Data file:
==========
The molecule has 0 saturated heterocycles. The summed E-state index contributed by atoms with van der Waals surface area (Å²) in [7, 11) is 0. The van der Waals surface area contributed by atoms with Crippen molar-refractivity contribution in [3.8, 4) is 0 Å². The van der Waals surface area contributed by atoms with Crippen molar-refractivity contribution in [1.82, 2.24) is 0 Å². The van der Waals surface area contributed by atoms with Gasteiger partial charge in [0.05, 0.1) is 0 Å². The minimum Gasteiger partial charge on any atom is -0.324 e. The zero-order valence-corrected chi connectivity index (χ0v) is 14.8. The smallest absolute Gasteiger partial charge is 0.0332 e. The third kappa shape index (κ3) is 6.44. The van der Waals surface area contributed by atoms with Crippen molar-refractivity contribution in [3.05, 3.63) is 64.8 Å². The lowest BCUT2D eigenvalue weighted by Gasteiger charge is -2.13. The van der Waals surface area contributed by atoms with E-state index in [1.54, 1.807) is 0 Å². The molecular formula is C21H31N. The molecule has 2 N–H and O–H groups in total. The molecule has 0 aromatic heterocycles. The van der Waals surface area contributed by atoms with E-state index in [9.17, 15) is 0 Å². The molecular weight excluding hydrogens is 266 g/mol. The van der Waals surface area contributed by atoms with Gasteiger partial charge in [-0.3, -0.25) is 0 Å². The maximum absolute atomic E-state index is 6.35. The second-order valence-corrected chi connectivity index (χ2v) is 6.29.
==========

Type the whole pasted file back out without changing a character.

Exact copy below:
The molecule has 0 saturated heterocycles. The summed E-state index contributed by atoms with van der Waals surface area (Å²) in [7, 11) is 0. The van der Waals surface area contributed by atoms with Crippen molar-refractivity contribution in [3.8, 4) is 0 Å². The van der Waals surface area contributed by atoms with Crippen molar-refractivity contribution in [1.82, 2.24) is 0 Å². The van der Waals surface area contributed by atoms with Gasteiger partial charge in [0.05, 0.1) is 0 Å². The minimum Gasteiger partial charge on any atom is -0.324 e. The zero-order valence-corrected chi connectivity index (χ0v) is 14.8. The smallest absolute Gasteiger partial charge is 0.0332 e. The third kappa shape index (κ3) is 6.44. The van der Waals surface area contributed by atoms with Crippen molar-refractivity contribution in [3.05, 3.63) is 64.8 Å². The lowest BCUT2D eigenvalue weighted by Gasteiger charge is -2.13. The van der Waals surface area contributed by atoms with E-state index in [1.54, 1.807) is 0 Å². The molecular formula is C21H31N. The molecule has 2 N–H and O–H groups in total. The molecule has 0 aromatic heterocycles. The van der Waals surface area contributed by atoms with E-state index in [9.17, 15) is 0 Å². The molecular weight excluding hydrogens is 266 g/mol. The van der Waals surface area contributed by atoms with Gasteiger partial charge in [-0.3, -0.25) is 0 Å². The maximum absolute atomic E-state index is 6.35. The second-order valence-corrected chi connectivity index (χ2v) is 6.29.